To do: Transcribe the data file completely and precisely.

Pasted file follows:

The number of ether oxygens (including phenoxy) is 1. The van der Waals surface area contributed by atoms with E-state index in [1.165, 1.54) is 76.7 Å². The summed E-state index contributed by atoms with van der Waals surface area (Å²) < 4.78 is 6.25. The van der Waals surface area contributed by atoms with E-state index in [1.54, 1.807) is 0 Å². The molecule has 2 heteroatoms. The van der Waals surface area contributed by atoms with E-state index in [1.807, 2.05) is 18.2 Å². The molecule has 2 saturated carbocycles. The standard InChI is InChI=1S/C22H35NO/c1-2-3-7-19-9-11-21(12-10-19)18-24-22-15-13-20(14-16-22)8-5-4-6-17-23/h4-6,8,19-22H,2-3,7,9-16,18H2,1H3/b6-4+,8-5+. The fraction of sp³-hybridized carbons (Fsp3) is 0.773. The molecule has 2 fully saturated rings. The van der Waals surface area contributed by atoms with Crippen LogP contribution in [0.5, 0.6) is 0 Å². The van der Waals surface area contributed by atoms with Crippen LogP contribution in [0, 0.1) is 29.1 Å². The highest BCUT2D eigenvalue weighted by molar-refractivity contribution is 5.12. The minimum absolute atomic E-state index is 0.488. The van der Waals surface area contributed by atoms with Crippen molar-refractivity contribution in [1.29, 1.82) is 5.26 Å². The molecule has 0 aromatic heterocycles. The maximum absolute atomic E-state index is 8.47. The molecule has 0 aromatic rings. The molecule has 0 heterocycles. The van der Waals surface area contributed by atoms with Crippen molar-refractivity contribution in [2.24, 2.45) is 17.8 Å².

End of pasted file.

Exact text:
The number of ether oxygens (including phenoxy) is 1. The van der Waals surface area contributed by atoms with E-state index in [1.165, 1.54) is 76.7 Å². The summed E-state index contributed by atoms with van der Waals surface area (Å²) < 4.78 is 6.25. The van der Waals surface area contributed by atoms with E-state index in [1.54, 1.807) is 0 Å². The molecule has 2 heteroatoms. The van der Waals surface area contributed by atoms with E-state index in [1.807, 2.05) is 18.2 Å². The molecule has 2 saturated carbocycles. The standard InChI is InChI=1S/C22H35NO/c1-2-3-7-19-9-11-21(12-10-19)18-24-22-15-13-20(14-16-22)8-5-4-6-17-23/h4-6,8,19-22H,2-3,7,9-16,18H2,1H3/b6-4+,8-5+. The fraction of sp³-hybridized carbons (Fsp3) is 0.773. The molecule has 2 fully saturated rings. The van der Waals surface area contributed by atoms with Crippen LogP contribution in [0.5, 0.6) is 0 Å². The van der Waals surface area contributed by atoms with Crippen LogP contribution in [0, 0.1) is 29.1 Å². The highest BCUT2D eigenvalue weighted by molar-refractivity contribution is 5.12. The minimum absolute atomic E-state index is 0.488. The van der Waals surface area contributed by atoms with Crippen molar-refractivity contribution in [1.29, 1.82) is 5.26 Å². The molecule has 0 aromatic heterocycles. The maximum absolute atomic E-state index is 8.47. The molecule has 0 aromatic rings. The molecule has 0 heterocycles. The van der Waals surface area contributed by atoms with Crippen molar-refractivity contribution in [2.24, 2.45) is 17.8 Å².